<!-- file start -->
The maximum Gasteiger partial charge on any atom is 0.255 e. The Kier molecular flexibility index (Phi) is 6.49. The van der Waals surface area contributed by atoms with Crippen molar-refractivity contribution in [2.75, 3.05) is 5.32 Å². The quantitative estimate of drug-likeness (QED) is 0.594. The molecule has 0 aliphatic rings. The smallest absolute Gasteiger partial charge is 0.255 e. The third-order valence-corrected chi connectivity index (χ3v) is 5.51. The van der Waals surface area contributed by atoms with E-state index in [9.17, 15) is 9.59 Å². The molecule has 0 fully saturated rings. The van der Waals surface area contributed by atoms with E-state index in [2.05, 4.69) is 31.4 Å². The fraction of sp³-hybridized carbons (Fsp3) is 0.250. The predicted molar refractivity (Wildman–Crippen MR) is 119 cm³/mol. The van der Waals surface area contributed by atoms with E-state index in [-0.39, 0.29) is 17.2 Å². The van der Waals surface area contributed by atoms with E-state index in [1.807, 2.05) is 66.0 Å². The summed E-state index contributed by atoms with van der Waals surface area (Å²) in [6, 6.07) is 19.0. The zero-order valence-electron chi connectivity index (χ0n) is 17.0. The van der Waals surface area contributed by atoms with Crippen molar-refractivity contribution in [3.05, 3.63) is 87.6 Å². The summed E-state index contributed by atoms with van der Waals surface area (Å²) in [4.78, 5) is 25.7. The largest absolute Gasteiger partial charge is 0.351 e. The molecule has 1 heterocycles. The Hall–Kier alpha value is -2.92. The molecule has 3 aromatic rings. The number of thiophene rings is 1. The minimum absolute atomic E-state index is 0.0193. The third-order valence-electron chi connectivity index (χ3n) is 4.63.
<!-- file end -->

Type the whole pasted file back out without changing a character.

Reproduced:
The maximum Gasteiger partial charge on any atom is 0.255 e. The Kier molecular flexibility index (Phi) is 6.49. The van der Waals surface area contributed by atoms with Crippen molar-refractivity contribution in [2.75, 3.05) is 5.32 Å². The quantitative estimate of drug-likeness (QED) is 0.594. The molecule has 0 aliphatic rings. The smallest absolute Gasteiger partial charge is 0.255 e. The third-order valence-corrected chi connectivity index (χ3v) is 5.51. The van der Waals surface area contributed by atoms with E-state index in [9.17, 15) is 9.59 Å². The molecule has 0 fully saturated rings. The van der Waals surface area contributed by atoms with E-state index in [2.05, 4.69) is 31.4 Å². The fraction of sp³-hybridized carbons (Fsp3) is 0.250. The predicted molar refractivity (Wildman–Crippen MR) is 119 cm³/mol. The van der Waals surface area contributed by atoms with E-state index in [-0.39, 0.29) is 17.2 Å². The van der Waals surface area contributed by atoms with E-state index in [1.807, 2.05) is 66.0 Å². The summed E-state index contributed by atoms with van der Waals surface area (Å²) in [6, 6.07) is 19.0. The zero-order valence-electron chi connectivity index (χ0n) is 17.0. The van der Waals surface area contributed by atoms with Crippen molar-refractivity contribution in [3.05, 3.63) is 87.6 Å². The summed E-state index contributed by atoms with van der Waals surface area (Å²) in [4.78, 5) is 25.7. The largest absolute Gasteiger partial charge is 0.351 e. The molecule has 1 heterocycles. The Hall–Kier alpha value is -2.92. The molecule has 3 aromatic rings. The number of thiophene rings is 1. The minimum absolute atomic E-state index is 0.0193. The third-order valence-electron chi connectivity index (χ3n) is 4.63.